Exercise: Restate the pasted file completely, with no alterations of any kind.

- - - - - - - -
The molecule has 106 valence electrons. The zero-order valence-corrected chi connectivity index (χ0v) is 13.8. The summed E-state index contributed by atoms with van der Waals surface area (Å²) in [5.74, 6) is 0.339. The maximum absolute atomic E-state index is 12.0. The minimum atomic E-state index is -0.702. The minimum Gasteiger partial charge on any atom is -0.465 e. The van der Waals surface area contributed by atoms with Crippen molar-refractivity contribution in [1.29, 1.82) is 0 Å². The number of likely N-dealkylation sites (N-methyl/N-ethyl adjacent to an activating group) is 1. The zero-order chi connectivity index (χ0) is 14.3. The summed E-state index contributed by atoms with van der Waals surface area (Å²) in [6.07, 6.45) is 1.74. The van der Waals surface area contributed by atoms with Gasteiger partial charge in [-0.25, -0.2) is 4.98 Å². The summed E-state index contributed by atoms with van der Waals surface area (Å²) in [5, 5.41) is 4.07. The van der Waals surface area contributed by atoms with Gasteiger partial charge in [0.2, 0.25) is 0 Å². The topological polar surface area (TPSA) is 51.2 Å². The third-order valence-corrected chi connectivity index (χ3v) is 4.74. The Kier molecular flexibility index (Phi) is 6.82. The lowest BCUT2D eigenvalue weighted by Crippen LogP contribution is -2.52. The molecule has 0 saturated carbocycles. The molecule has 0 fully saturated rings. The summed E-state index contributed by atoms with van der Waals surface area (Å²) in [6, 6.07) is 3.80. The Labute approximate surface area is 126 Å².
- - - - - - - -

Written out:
The molecule has 106 valence electrons. The zero-order valence-corrected chi connectivity index (χ0v) is 13.8. The summed E-state index contributed by atoms with van der Waals surface area (Å²) in [5.74, 6) is 0.339. The maximum absolute atomic E-state index is 12.0. The minimum atomic E-state index is -0.702. The minimum Gasteiger partial charge on any atom is -0.465 e. The van der Waals surface area contributed by atoms with Crippen molar-refractivity contribution in [1.29, 1.82) is 0 Å². The number of likely N-dealkylation sites (N-methyl/N-ethyl adjacent to an activating group) is 1. The zero-order chi connectivity index (χ0) is 14.3. The summed E-state index contributed by atoms with van der Waals surface area (Å²) in [6.07, 6.45) is 1.74. The van der Waals surface area contributed by atoms with Gasteiger partial charge in [-0.25, -0.2) is 4.98 Å². The summed E-state index contributed by atoms with van der Waals surface area (Å²) in [5, 5.41) is 4.07. The van der Waals surface area contributed by atoms with Gasteiger partial charge in [0.2, 0.25) is 0 Å². The topological polar surface area (TPSA) is 51.2 Å². The third-order valence-corrected chi connectivity index (χ3v) is 4.74. The Kier molecular flexibility index (Phi) is 6.82. The lowest BCUT2D eigenvalue weighted by Crippen LogP contribution is -2.52. The molecule has 0 saturated carbocycles. The molecule has 0 fully saturated rings. The summed E-state index contributed by atoms with van der Waals surface area (Å²) in [6, 6.07) is 3.80. The Labute approximate surface area is 126 Å².